BlaBlaCar’s entire product has been built around this idea. They’ve even developed their own trust framework called D.R.E.A.M.S. (Declared, Rated, Engaged, Moderated, Active, Social). Marketplace trust was created by making people use their real names and photos that reveal their face, a rating system, social logins and displaying the number of Facebook friends, phone number verification, and a payment system.
– While normal car insurance already covered many potential issues, the policies of different companies were different and many had coverage gaps. With this partnership, we were able to offer consistent and comprehensive coverage to all our users.
When asked about the main reason behind BlaBlaCar’s success, Rosso cites their approach to building the product.
– We had an iterative approach. The product wasn’t perfect in the beginning, so we had to experiment a lot. But we were constantly listening to the feedback from our users and immediately incorporated their feedback into the product. When we released a new feature, we always measured its impact. This approach helped us solve the right problems.
From P2P to B2B
Today, Rosso is focused on using his learnings from the world of peer-to-peer marketplaces and the sharing economy to facilitate transactions in the business-to-business world.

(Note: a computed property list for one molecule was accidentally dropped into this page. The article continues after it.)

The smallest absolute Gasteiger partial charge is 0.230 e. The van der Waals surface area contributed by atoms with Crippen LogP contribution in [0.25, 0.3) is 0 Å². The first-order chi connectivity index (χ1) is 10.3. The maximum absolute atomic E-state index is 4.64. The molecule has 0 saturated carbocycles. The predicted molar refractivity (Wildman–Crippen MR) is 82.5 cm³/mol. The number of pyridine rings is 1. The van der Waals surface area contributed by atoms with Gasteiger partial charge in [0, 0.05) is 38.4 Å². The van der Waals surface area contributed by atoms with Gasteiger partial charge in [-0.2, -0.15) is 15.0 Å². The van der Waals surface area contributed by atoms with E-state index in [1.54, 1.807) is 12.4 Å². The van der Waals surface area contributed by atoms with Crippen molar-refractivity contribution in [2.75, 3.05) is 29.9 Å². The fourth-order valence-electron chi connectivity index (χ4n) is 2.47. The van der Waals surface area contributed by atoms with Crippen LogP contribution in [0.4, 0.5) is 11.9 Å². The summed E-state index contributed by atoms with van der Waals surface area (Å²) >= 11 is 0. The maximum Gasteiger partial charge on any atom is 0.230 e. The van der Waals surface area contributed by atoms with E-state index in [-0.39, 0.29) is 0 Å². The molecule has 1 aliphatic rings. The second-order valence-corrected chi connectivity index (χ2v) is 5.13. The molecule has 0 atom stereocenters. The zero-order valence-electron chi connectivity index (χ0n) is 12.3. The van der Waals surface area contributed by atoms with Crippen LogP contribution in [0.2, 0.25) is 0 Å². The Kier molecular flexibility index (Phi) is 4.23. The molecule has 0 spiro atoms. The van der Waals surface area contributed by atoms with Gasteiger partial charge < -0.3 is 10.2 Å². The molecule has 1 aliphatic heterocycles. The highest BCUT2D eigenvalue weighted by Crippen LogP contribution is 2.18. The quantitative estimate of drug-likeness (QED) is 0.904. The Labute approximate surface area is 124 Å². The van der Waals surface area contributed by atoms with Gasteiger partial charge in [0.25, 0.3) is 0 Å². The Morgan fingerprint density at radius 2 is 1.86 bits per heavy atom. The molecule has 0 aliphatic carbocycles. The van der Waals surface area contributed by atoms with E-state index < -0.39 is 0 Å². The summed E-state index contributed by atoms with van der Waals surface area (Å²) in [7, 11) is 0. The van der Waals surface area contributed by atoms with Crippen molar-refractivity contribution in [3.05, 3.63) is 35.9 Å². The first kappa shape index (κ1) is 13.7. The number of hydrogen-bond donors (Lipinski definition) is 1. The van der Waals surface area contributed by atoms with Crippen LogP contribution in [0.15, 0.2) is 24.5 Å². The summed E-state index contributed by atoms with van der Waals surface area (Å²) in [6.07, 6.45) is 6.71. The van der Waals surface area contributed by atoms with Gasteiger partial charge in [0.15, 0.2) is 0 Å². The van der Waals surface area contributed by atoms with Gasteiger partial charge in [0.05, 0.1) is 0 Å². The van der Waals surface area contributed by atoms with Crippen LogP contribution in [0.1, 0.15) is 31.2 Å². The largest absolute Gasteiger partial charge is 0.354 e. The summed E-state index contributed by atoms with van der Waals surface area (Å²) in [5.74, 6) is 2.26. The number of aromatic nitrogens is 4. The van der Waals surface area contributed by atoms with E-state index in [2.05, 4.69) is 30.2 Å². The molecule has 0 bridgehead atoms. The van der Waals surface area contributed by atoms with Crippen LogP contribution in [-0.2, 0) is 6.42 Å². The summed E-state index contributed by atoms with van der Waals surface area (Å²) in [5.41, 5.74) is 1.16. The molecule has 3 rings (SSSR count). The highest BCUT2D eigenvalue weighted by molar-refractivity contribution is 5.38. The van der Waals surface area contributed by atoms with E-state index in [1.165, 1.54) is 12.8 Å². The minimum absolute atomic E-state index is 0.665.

– There are many things B2B marketplaces can learn from platforms like Airbnb and BlaBlaCar.
Peer-to-peer marketplaces have developed their own systems for building trust for years. However, what is often forgotten is that lack of marketplace trust is a major barrier to transactions in the B2B space as well.
– This is a problem especially in international transactions. Think about a Spanish company purchasing a large number of goods from an Eastern European company they’ve never heard of before. If something goes wrong, one or both parties could get into serious financial trouble.
Rosso’s new company, Consentio, has set out to solve this issue.
– We provide a secure escrow account and a smart contract approach where both the buyer and seller need to complete certain milestones to get the payment released, which greatly reduces the risks of the trade transaction.
Consentio also throws some blockchain technology in its mix. A smart contract is formed between the buyer and the seller.
– Technologies can help facilitate transactions that would not have happened otherwise due to a lack of trust. I believe technology like blockchain will play a major role in creating trust between people.